Before May skyrocketed into oblivion, I think it’s pretty safe to say that I was taking things kind of slowly. Perhaps more slowly than I should have, but that’s exactly what happens when suddenly, after months of full speed ahead activity, all activity grinds to a halt. To savor this feeling, I started to linger over my coffee in the morning and the late morning walks with the dog became more leisurely. Of course, the biggest indicator of my newly discovered freedom was the lack of an alarm clock in my life; my internal clock was given permission to set the pace of my day. For a few days at least, my behavior felt both celebratory and deserved, but then it all started to feel more than a little criminal
–and, to be entirely honest, perhaps a little too slow for my liking.
That isn’t to say that I was ready to give it all up, though. I decided that I just needed to channel my slowness into something a little more productive, so obviously I went out and bought some rhubarb. It was only last summer that I first found myself smitten with these ruby-hued stalks. They weren’t something that I grew up eating (in pie, with strawberries or in any other context), which is why, when I saw the loveliest pinkish red rhubarb and rose syrup over at 101 Cookbooks, I wanted to try to make it. But I didn’t get around to it until after we got back from Greece last summer and, after all of my time there and my tastings of various spoon sweets, I was no longer so into the idea of stewing fruit (or a vegetable that masquerades as fruit) to make a syrup. To me, it seemed like you would be losing the best part–the bits of broken down fruit. I tinkered with the recipe and instead made a version that was syrupy, but full of finely chopped rhubarb. When you get down to the picky act of nomenclature, what I made was compote.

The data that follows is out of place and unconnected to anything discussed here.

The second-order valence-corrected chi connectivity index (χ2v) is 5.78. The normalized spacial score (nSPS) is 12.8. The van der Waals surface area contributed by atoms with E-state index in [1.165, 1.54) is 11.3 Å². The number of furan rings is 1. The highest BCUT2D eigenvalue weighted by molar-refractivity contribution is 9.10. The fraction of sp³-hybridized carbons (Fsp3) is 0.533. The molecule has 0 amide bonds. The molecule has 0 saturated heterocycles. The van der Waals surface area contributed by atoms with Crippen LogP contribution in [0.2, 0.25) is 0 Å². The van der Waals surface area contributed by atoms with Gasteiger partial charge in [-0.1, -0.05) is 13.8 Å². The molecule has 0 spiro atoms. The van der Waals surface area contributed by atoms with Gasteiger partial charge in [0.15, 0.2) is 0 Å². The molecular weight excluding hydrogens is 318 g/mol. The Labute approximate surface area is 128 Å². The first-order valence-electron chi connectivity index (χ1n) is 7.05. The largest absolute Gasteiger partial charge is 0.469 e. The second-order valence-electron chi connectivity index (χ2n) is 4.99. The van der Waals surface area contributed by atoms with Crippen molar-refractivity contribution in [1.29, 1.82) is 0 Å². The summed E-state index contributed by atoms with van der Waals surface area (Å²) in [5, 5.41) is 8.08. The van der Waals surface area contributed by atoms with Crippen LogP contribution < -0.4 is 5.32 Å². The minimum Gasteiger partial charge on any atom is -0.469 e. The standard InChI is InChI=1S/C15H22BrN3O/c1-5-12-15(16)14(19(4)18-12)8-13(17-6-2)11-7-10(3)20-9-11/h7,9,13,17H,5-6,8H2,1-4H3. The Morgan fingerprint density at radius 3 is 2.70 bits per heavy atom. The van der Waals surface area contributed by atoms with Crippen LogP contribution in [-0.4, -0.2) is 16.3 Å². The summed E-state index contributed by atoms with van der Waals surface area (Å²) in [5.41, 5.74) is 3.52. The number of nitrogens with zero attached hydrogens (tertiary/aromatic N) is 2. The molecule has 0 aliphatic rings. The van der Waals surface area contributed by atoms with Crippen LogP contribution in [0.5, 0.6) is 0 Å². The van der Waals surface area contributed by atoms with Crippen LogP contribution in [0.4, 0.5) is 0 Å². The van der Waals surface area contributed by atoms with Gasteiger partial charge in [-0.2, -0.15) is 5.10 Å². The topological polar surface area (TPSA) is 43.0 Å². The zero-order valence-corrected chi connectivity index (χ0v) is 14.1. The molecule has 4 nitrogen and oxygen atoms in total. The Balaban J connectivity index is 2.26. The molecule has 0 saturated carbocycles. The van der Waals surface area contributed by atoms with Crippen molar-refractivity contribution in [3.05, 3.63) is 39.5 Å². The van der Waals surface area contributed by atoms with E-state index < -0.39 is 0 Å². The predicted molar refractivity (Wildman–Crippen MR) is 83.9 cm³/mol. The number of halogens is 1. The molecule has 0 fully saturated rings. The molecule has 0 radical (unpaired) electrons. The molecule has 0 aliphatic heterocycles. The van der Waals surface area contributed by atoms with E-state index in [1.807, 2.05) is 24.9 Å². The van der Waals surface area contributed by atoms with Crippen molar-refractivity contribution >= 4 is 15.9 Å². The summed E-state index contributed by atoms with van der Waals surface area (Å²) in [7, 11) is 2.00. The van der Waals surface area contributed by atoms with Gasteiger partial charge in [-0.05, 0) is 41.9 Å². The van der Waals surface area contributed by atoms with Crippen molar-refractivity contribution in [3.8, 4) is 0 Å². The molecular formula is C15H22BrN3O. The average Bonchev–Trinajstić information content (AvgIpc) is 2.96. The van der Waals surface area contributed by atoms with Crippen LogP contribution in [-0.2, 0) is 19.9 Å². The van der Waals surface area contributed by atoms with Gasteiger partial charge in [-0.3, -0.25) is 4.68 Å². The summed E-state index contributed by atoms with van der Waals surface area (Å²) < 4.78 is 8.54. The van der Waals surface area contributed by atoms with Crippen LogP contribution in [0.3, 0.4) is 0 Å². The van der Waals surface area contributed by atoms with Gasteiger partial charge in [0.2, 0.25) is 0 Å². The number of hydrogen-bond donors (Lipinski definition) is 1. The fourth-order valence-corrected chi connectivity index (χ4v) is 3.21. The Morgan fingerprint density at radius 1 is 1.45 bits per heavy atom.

And, while it was very good compote, it wasn’t quite what I was looking for. I wanted something different–not only thicker, but with a flavor that helped to temper the tartness of the rhubarb and the sometimes overwhelmingly floral taste of the rose.
In a nutshell, I wanted a spoon sweet. I’ve written about these
here before and, in the year since I’ve been in Greece, my affection for them hasn’t abated in the least. For those of you who are curious about the difference between compote and spoon sweets, I would say that it’s all about the role the syrup plays. Whereas with a compote, the syrup engulfs the fruit, with a spoon sweet, the syrup gently cradles it. In more technical terms, it’s all about the level of viscosity. To strike the right balance and to move out of compote territory this time around, I added less water, threw in some cardamom pods with the rose water and let the mixture simmer for only about 30 minutes, which was when the liquid started to coat the spoon. What went into the two waiting jars turned out to be exactly what I was hoping for: a blushing pink syrup with fruit that had softened, yet still maintained some of its textural integrity. I’ve been mixing it into a bowl of Greek yogurt with pistachios and, on the mornings when the fog looks like it will never disappear, topping my oatmeal with a healthy dollop. Instead of the usual piece of chocolate I crave in the afternoons, if I’m home I’ll put a spoonful in a soy sauce dipping bowl and have that as a snack to tide me over. Unlike some spoon sweets or stewed fruit, it’s not tooth-achingly sweet since I used natural cane sugar instead of granulated. It’s the subtle changes that can lead to a real difference in flavor, just as condiments can transform a meal.
Rhubarb Cardamom Rose Spoon Sweet
yields about 14 oz. spoon sweet (filled 1 10 oz. jar and about half of an 8 oz. jar)
179 grams (about 3 large stalks, or 1/2 pound) rhubarb, roughly chopped
179 grams (7 ounces) natural cane sugar
3 cardamom pods, crushed with a knife
250 ml (1 cup) water
1/4 teaspoon rose water
-Add all the ingredients to a small saucepan and bring to a boil.
-Stirring occasionally, gently simmer for about 30 minutes, or until the back of a spoon is coated.
-Pour the spoon sweet into waiting jars and put the lid on once the mixture has cooled. The spoon sweet will keep for a few months, although it most likely won’t last that long.